Upon the completion of the investigation, the Complainant receives a copy of the investigative file compiled by the EEO investigator. At this juncture, the Complainant can choose between having their complaint adjudicated by an Administrative Law Judge (ALJ) appointed by the EEOC or having the agency issue a Final Agency Decision (FAD) on the merits of the case. If the Complainant selects the ALJ route, the ALJ must conduct a hearing within 180 days of receipt of the Complainant’s case file.[7] Accordingly, the ALJ assumes full responsibility for adjudication of the complaint, including developing the factual record further, if necessary. Thus, the ALJ may issue discovery orders, call certain witnesses deemed to have direct knowledge of the facts at issue, etc. Thereafter, the agency issues a Final Order implementing the conclusion reached by the ALJ.[8] Alternatively, if the Complainant selects the Final Agency Decision route, the agency’s EEO department itself becomes responsible for reviewing the factual record collected by the investigator and determining if any federal employment discrimination laws were violated.[9] In either case, upon the conclusion of the Complainant’s administrative remedies, the Complainant is informed of their right to pursue the complaint further by filing a claim in federal district court.[10] 

Some Significant Differences between Federal and Private-Sector EEO Investigations

As evident from the aforementioned, the primary difference between federal and private-sector EEO investigations is that the former are governed by strict processes and timelines which ensure they are handled consistently and efficiently across various federal agencies. A second important distinction pertains to an investigator’s authority in conducting investigations. In the federal sector, an investigator is authorized to administer oaths, which often come in the form of a written statement that a witness signs at the end of his or her affidavit stating that the testimony he or she has provided is true and complete.[11] Relatedly, whereas in the private sector an HR Department may often guarantee a high-level of confidentiality to potential witnesses, in the federal sector an investigator conducts his or her investigation without a guarantee of confidentiality.[12] Thus, any testimony furnished by a witness is provided in written form and becomes part of the investigative file compiled by the investigator, which is later provided to the Complainant. Finally, and perhaps most significantly, in federal EEO investigations, an ALJ is authorized to issue sanctions against a federal agency for failing to adhere to mandatory timelines or otherwise failing to properly or thoroughly investigate a complaint. The available sanctions include, for instance, drawing an adverse inference against an agency by assuming any missing information would reflect unfavorably on the agency, or excluding other evidence offered by the agency.[13]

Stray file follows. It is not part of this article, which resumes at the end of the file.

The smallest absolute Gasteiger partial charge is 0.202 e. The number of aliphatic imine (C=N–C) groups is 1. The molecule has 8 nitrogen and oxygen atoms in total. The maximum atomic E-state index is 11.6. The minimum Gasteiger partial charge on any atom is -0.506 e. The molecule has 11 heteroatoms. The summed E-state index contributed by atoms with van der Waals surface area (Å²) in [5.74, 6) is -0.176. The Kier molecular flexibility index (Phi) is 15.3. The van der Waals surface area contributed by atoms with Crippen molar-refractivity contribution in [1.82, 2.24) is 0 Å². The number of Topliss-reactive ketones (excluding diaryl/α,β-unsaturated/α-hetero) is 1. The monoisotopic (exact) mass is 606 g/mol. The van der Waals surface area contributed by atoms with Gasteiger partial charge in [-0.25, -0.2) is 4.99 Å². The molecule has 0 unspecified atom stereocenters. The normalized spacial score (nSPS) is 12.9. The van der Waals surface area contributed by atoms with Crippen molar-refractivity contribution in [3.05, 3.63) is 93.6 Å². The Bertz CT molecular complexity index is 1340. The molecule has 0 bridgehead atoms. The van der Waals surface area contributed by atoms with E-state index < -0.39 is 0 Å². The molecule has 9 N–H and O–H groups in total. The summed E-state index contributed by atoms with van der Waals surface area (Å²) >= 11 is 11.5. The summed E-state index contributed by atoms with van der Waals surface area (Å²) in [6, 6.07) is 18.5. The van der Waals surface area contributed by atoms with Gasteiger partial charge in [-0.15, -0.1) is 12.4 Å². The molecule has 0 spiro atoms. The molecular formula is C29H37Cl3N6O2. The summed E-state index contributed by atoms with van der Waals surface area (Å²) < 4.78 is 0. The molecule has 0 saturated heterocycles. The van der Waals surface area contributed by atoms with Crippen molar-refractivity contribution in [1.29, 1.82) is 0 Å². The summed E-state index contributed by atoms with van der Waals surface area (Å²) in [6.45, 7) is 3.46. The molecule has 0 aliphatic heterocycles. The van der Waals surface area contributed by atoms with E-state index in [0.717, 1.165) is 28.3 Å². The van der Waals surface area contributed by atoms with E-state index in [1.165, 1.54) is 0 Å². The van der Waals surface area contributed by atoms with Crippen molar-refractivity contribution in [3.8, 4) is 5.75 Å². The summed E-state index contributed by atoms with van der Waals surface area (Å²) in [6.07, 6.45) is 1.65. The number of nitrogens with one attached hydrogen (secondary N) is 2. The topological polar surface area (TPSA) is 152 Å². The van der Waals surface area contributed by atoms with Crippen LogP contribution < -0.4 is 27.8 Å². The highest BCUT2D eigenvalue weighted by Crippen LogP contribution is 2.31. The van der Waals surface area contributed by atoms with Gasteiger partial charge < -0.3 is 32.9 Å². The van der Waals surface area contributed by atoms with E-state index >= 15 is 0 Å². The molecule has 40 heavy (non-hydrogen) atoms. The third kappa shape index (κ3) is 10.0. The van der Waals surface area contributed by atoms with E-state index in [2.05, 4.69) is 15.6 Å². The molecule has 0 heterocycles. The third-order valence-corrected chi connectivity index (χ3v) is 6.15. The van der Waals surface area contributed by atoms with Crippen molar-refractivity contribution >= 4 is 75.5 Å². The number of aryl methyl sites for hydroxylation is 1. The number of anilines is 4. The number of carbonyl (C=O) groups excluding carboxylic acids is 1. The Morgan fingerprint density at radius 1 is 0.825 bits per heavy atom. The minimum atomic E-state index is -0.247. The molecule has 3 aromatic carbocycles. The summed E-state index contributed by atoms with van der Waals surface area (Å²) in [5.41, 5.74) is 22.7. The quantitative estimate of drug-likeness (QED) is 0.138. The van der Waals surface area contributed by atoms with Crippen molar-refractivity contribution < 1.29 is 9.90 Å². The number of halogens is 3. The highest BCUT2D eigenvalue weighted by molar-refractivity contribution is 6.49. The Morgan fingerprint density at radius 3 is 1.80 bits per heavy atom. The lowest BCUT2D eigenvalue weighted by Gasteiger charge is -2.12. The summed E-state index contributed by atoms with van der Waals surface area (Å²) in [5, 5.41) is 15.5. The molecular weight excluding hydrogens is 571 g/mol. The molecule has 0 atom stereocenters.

Conclusion

An EEO investigator in the federal sector must be aware of the various stages of the EEO process and the timelines and requirements for each stage of the process. However, both federal and private-sector EEO investigations require an investigator who is able to ask pertinent questions of witnesses and collect and analyze documents to determine their relevancy in a potential discrimination complaint. This examination demonstrates that despite their differences, the most important ingredient in a successful EEO investigation in both arenas remains the same: a knowledgeable, well-trained, and highly-skilled investigator

 


 

[1] 29 C.F.R. 1614.105(a)

[2] Id

[3] 29 C.F.R. 1614.105(d)

[4] EEOC Management Directive 110, available at https://www.eeoc.gov/federal-sector/management-directive/management-directive-110.

[5] Id.

[6] 29 C.F.R. 1614.108(e).  This period may be extended by agreement of the Agency and the Complainant for a period not exceeding 90 days.  Id.  

[7] 29 C.F.R. 1614.109(i)

[8] Id. at 1614.109(d)

[9] Id. at 1614.110(b)

[10] Id.

[11] EEOC MD-110

[12] Id.

[13] EEOC MD-110 and 29 C.F.R. 1614.109(f)(3)